As quoted from My Jewish Learning
As solemn as the Kol Nidre service is, held the evening of Yom Kippur, there is also a promise of the future, a door opens in the fabric of the universe allowing man access to God in humility, awe, and hope. For humanity, the key to the door is Jesus, and once he guides us into the presence of the Most High, we can turn back the clock on events, or perhaps even erase them altogether, through God’s lovingkindness.
On the material surface of our lives, time’s rule is absolute. But on its spiritual inside, the past is but another vista of life, open to exploration and development with the transformative power of teshuvah. -Rabbi Tauber
For as high as the heavens are above the earth,
so great is his steadfast love toward those who fear him;
as far as the east is from the west,
so far does he remove our transgressions from us.
As a father shows compassion to his children,
so the LORD shows compassion to those who fear him.
For he knows our frame;
he remembers that we are dust. –Psalm 103:11-14
I am Christian and not Jewish. I have no real grasp of Hebrew and I only vaguely follow the prayers in my wife’s synagogue. Yet, in the final moments of Yom Kippur I have felt a terrible anguish, yearning to move, and yet immobile, wanting to rush to God’s side and yet nailed to my worldly life. I have shuddered as cantor cries out: “The doors are closing; the doors are closing.” For in those haunting words I hear Jesus saying: “Repent, for the Kingdom of God is at hand.”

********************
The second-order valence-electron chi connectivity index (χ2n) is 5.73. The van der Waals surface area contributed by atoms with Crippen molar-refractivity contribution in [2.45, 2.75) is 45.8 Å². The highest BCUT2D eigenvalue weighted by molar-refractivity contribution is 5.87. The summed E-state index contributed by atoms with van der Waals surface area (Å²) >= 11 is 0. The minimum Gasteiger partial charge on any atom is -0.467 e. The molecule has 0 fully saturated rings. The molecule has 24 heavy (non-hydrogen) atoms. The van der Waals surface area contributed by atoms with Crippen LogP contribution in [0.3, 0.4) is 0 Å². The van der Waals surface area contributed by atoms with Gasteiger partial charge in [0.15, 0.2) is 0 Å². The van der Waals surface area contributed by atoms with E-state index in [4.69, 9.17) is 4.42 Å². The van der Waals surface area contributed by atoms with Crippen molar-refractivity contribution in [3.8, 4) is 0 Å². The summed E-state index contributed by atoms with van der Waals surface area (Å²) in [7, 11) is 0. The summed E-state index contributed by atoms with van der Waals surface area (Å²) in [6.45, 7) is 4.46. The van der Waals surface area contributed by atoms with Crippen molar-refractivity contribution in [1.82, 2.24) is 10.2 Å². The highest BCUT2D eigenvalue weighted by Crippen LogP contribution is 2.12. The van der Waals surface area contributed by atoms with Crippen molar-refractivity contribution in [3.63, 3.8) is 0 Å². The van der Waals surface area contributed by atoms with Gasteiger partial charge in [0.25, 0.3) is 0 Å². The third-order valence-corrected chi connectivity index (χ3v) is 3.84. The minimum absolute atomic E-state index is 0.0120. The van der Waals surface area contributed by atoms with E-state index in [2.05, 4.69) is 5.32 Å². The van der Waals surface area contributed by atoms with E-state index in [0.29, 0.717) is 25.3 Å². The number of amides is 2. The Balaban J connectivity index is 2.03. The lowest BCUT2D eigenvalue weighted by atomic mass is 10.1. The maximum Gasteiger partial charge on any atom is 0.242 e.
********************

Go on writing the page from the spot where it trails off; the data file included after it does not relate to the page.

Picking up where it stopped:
I am also a Christian married to a Jewish wife but I don’t believe that applying Yom Kippur to a Christian faith is only for those few of us who are intermarried. God wants all of His people to live, not in the past and not in our sorrow and regrets, but in an active and joyful present life with Him. Heaven doesn’t have to wait. The Kingdom of God is as near as we want it to be. God is as close as the next beat of our hearts. Time is a river and we can swim in pursuit of God, moving upstream and down.
Sacred history may be described as an attempt to overcome the dividing line of past and present, as an attempt to see the past in the present tense (pp 211-12).
All generations of Israel, we are told, were present at Sinai…It was an act of transcending the present, history in reverse: thinking of the future in the present tense (pp 215-16)
Rabbi Abraham Joshua Heschel
God in Search of Man : A Philosophy of Judaism
When we break the fast of Yom Kippur, let us dance with God backward across the strand of time while looking forward to another year ahead in His Holy splendor.